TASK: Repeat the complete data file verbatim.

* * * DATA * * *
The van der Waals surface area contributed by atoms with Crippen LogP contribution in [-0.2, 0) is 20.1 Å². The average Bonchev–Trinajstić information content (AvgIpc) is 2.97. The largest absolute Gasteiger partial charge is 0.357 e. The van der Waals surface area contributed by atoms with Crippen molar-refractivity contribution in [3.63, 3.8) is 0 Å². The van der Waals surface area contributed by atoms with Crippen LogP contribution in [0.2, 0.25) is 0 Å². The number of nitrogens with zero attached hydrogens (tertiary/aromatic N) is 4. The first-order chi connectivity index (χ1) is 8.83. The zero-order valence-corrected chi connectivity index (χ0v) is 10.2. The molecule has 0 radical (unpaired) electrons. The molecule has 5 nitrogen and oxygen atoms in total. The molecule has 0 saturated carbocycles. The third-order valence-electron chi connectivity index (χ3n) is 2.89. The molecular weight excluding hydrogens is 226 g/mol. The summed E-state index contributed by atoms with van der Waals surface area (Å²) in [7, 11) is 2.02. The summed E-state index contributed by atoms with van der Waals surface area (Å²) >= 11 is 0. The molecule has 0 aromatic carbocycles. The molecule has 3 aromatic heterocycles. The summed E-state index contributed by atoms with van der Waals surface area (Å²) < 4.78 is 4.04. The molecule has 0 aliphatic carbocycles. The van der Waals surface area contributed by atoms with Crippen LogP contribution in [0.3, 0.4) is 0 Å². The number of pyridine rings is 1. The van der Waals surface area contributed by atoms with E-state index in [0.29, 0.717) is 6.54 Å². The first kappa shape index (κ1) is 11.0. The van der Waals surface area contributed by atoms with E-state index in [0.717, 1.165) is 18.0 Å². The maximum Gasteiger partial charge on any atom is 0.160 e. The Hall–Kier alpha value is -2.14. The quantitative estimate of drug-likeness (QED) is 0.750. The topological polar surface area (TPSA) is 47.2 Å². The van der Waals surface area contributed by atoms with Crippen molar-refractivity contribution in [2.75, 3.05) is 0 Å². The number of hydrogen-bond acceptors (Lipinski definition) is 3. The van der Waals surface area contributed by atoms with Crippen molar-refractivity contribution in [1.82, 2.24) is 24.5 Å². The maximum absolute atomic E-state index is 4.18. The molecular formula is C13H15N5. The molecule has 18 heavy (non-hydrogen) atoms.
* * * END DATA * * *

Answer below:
The van der Waals surface area contributed by atoms with Crippen LogP contribution in [-0.2, 0) is 20.1 Å². The average Bonchev–Trinajstić information content (AvgIpc) is 2.97. The largest absolute Gasteiger partial charge is 0.357 e. The van der Waals surface area contributed by atoms with Crippen molar-refractivity contribution in [3.63, 3.8) is 0 Å². The van der Waals surface area contributed by atoms with Crippen LogP contribution in [0.2, 0.25) is 0 Å². The number of nitrogens with zero attached hydrogens (tertiary/aromatic N) is 4. The first-order chi connectivity index (χ1) is 8.83. The zero-order valence-corrected chi connectivity index (χ0v) is 10.2. The molecule has 0 radical (unpaired) electrons. The molecule has 5 nitrogen and oxygen atoms in total. The molecule has 0 saturated carbocycles. The third-order valence-electron chi connectivity index (χ3n) is 2.89. The molecular weight excluding hydrogens is 226 g/mol. The summed E-state index contributed by atoms with van der Waals surface area (Å²) in [7, 11) is 2.02. The summed E-state index contributed by atoms with van der Waals surface area (Å²) >= 11 is 0. The molecule has 0 aromatic carbocycles. The molecule has 3 aromatic heterocycles. The summed E-state index contributed by atoms with van der Waals surface area (Å²) < 4.78 is 4.04. The molecule has 0 aliphatic carbocycles. The van der Waals surface area contributed by atoms with Crippen LogP contribution in [0.3, 0.4) is 0 Å². The number of pyridine rings is 1. The van der Waals surface area contributed by atoms with E-state index in [0.29, 0.717) is 6.54 Å². The first kappa shape index (κ1) is 11.0. The van der Waals surface area contributed by atoms with E-state index in [0.717, 1.165) is 18.0 Å². The maximum Gasteiger partial charge on any atom is 0.160 e. The Hall–Kier alpha value is -2.14. The quantitative estimate of drug-likeness (QED) is 0.750. The topological polar surface area (TPSA) is 47.2 Å². The van der Waals surface area contributed by atoms with Crippen molar-refractivity contribution in [2.75, 3.05) is 0 Å². The number of hydrogen-bond acceptors (Lipinski definition) is 3. The van der Waals surface area contributed by atoms with Crippen molar-refractivity contribution in [1.82, 2.24) is 24.5 Å². The maximum absolute atomic E-state index is 4.18. The molecular formula is C13H15N5. The molecule has 18 heavy (non-hydrogen) atoms.